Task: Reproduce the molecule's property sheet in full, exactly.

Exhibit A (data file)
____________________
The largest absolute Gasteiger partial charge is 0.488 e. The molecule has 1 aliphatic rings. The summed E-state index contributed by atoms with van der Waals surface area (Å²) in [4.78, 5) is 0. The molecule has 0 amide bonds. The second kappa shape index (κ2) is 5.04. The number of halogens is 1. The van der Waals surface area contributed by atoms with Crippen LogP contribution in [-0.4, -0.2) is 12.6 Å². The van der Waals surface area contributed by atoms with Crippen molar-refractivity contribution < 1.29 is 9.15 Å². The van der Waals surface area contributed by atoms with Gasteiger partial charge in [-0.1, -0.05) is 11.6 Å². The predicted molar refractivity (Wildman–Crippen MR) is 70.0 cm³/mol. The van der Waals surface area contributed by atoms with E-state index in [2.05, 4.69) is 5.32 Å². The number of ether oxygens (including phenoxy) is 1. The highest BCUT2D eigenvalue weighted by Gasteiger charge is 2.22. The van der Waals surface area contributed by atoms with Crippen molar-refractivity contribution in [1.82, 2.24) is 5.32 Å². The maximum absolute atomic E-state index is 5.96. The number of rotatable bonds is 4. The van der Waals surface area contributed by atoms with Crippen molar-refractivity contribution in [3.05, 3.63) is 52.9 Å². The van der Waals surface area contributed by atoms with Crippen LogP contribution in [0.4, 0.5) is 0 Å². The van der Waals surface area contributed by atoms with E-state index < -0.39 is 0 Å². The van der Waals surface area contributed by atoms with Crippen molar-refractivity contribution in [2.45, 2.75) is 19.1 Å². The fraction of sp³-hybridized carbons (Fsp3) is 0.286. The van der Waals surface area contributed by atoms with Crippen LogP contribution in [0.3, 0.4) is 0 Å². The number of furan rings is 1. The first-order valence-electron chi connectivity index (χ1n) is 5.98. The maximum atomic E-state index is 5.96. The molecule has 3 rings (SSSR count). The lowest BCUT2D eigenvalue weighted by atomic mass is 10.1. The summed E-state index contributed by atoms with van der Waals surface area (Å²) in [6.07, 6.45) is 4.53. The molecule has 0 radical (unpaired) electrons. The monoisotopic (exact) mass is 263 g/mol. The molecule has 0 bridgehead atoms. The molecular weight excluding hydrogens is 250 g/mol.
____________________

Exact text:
The largest absolute Gasteiger partial charge is 0.488 e. The molecule has 1 aliphatic rings. The summed E-state index contributed by atoms with van der Waals surface area (Å²) in [4.78, 5) is 0. The molecule has 0 amide bonds. The second kappa shape index (κ2) is 5.04. The number of halogens is 1. The van der Waals surface area contributed by atoms with Crippen LogP contribution in [-0.4, -0.2) is 12.6 Å². The van der Waals surface area contributed by atoms with Crippen molar-refractivity contribution < 1.29 is 9.15 Å². The van der Waals surface area contributed by atoms with Gasteiger partial charge in [-0.1, -0.05) is 11.6 Å². The predicted molar refractivity (Wildman–Crippen MR) is 70.0 cm³/mol. The van der Waals surface area contributed by atoms with E-state index in [2.05, 4.69) is 5.32 Å². The number of ether oxygens (including phenoxy) is 1. The highest BCUT2D eigenvalue weighted by Gasteiger charge is 2.22. The van der Waals surface area contributed by atoms with Crippen molar-refractivity contribution in [1.82, 2.24) is 5.32 Å². The maximum absolute atomic E-state index is 5.96. The number of rotatable bonds is 4. The van der Waals surface area contributed by atoms with Crippen molar-refractivity contribution in [3.05, 3.63) is 52.9 Å². The van der Waals surface area contributed by atoms with Crippen LogP contribution in [0.4, 0.5) is 0 Å². The van der Waals surface area contributed by atoms with E-state index < -0.39 is 0 Å². The van der Waals surface area contributed by atoms with Crippen molar-refractivity contribution in [2.45, 2.75) is 19.1 Å². The fraction of sp³-hybridized carbons (Fsp3) is 0.286. The van der Waals surface area contributed by atoms with Crippen LogP contribution in [0.3, 0.4) is 0 Å². The number of furan rings is 1. The first-order valence-electron chi connectivity index (χ1n) is 5.98. The maximum atomic E-state index is 5.96. The molecule has 3 rings (SSSR count). The lowest BCUT2D eigenvalue weighted by atomic mass is 10.1. The summed E-state index contributed by atoms with van der Waals surface area (Å²) in [6.07, 6.45) is 4.53. The molecule has 0 radical (unpaired) electrons. The monoisotopic (exact) mass is 263 g/mol. The molecule has 0 bridgehead atoms. The molecular weight excluding hydrogens is 250 g/mol.